Tonia Harris, wife of fallen Sgt. Joseph A. Harris, stands in front of the newly dedicated substation in her late husband’s honor. Sgt. Harris was the first Sandoval County deputy killed in the line of duty.
Flea Market buzz
It’s that time of year again. The Placitas Flea Market will start its season on May 8 and will continue through October 9, 2010—always the second Saturday of the month from 7:00 a.m. to 4:00 p.m. If you have something to sell, or just love browsing and buying, this is the place to be. Everyone is welcome to participate; however, sale of hot food or sandwiches is not permitted.
The fees collected from the Flea Market support the Art in the School program at Placitas Elementary School. Art in the School is a private nonprofit organization that trains parent volunteers to provide art education in the classroom. Art history, art criticism, aesthetics, and art studio are part of each interdisciplinary lesson. The program addresses a variety of learning styles to make sure every child benefits. It teaches students that art is an integral part of the human experience. PES has been a participant in this program for more than twenty years.
This year, the school was able to purchase the curriculum and supplies for “A World of Art: Distant Shores”—an art education program that sent the children on a visual journey from an ancient palace in the Middle East to an African safari and then to the shores of Panama. These are just a few of the destinations the children have experienced this year with our art program.
The Merc is located in Homestead Village, one mile east of I-25 on Highway 165. A parent volunteer will collect vendor booth fees during the day of the event. Vendors of all kinds are encouraged to participate. Scheduled dates for the Placitas Flea Market are May 8, June 12, July 10, August 14, September 11, and October 9. Participants can bring items for resale, arts and crafts, and other treasures to set up in the field on the west side of the Merc parking lot. Spaces are a first-come, first-serve basis and setup starts at 6:00 a.m.
For further information, call Gregg at 867-8930 or Ellen at 771-0592.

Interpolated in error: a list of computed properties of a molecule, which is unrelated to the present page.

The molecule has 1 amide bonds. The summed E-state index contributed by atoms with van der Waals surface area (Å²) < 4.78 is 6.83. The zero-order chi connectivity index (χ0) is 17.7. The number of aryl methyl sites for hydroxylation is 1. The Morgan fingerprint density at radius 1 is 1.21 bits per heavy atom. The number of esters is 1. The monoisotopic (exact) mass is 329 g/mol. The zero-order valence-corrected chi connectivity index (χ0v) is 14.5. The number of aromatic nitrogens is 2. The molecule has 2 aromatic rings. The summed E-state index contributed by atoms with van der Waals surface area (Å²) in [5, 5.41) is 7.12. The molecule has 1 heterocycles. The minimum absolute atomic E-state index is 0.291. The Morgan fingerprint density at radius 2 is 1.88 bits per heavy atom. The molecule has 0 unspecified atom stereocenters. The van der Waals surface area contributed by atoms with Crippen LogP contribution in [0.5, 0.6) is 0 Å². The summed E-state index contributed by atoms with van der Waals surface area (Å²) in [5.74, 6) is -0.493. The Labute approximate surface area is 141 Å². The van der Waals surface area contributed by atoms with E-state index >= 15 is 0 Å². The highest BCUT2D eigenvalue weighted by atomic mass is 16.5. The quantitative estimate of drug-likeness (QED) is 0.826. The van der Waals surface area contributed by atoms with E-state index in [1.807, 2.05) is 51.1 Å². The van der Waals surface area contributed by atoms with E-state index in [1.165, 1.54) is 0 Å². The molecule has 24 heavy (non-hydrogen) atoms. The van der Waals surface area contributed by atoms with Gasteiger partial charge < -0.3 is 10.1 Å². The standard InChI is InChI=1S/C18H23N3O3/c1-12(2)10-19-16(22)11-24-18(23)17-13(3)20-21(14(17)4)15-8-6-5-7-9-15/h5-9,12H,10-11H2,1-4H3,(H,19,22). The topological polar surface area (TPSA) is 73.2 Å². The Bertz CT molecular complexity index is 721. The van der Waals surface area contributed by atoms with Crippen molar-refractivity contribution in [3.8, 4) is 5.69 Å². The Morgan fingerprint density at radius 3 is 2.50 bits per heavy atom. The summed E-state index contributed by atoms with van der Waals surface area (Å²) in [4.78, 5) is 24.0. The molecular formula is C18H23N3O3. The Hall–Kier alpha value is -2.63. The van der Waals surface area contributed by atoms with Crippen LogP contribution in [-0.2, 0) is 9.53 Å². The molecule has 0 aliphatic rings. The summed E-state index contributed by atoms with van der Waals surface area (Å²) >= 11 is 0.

BPS bond election information
—Town of Bernalillo
Bernalillo Public Schools is holding a special Bond Election on April 13, 2010. All registered voters residing within the boundaries of the Bernalillo Municipal School District are allowed to vote. You do not need to be a property owner or have students attending Bernalillo Public Schools to vote.
The $17,500,000 in General Obligation Bonds and School Capital Improvements Taxes being voted on will not increase property taxes. Reduced principal and interest payments on previously issued bonds permit new bonds to be sold without any increase in the tax rate. An affirmative vote will allow the Board of Education to authorize the bonds to be issued for the purposes of erecting, remodeling, making additions to, and furnishing school buildings, as well as purchasing or improving school grounds and purchasing computer software and hardware. As result of the voter approval in the last Bond Election, Bernalillo Public Schools was able to build two new facilities: La Escuelita Early Childhood Center and Bernalillo Elementary School.
Superintendent Vigil-Lowder said, “The funding is crucial for the maintenance and improvement of school facilities. In order to ensure that students have the best chance for reaching their full potential, it is important to ensure that their learning environment is well maintained. The District has been fortunate in the past that voters have recognized that modern technology and upgrading facilities helps improve student achievement.”
Superintendent Vigil-Lowder continued, “The bond funding has allowed us to create learning environments of which we are extremely proud. We urge voters to vote on April 13. Among other important project needs, the funding from the bonds will allow us to renovate existing schools and build other schools in the District including Bernalillo High School, Carroll Elementary, and Santo Domingo School.”
For more information, contact Superintendent of Bernalillo Public Schools, Barbara Vigil-Lowder at 505-867-2317 or email her at: email@example.com. To see the polling locations as well as a list of project needs, visit www.bernalillo-schools.org.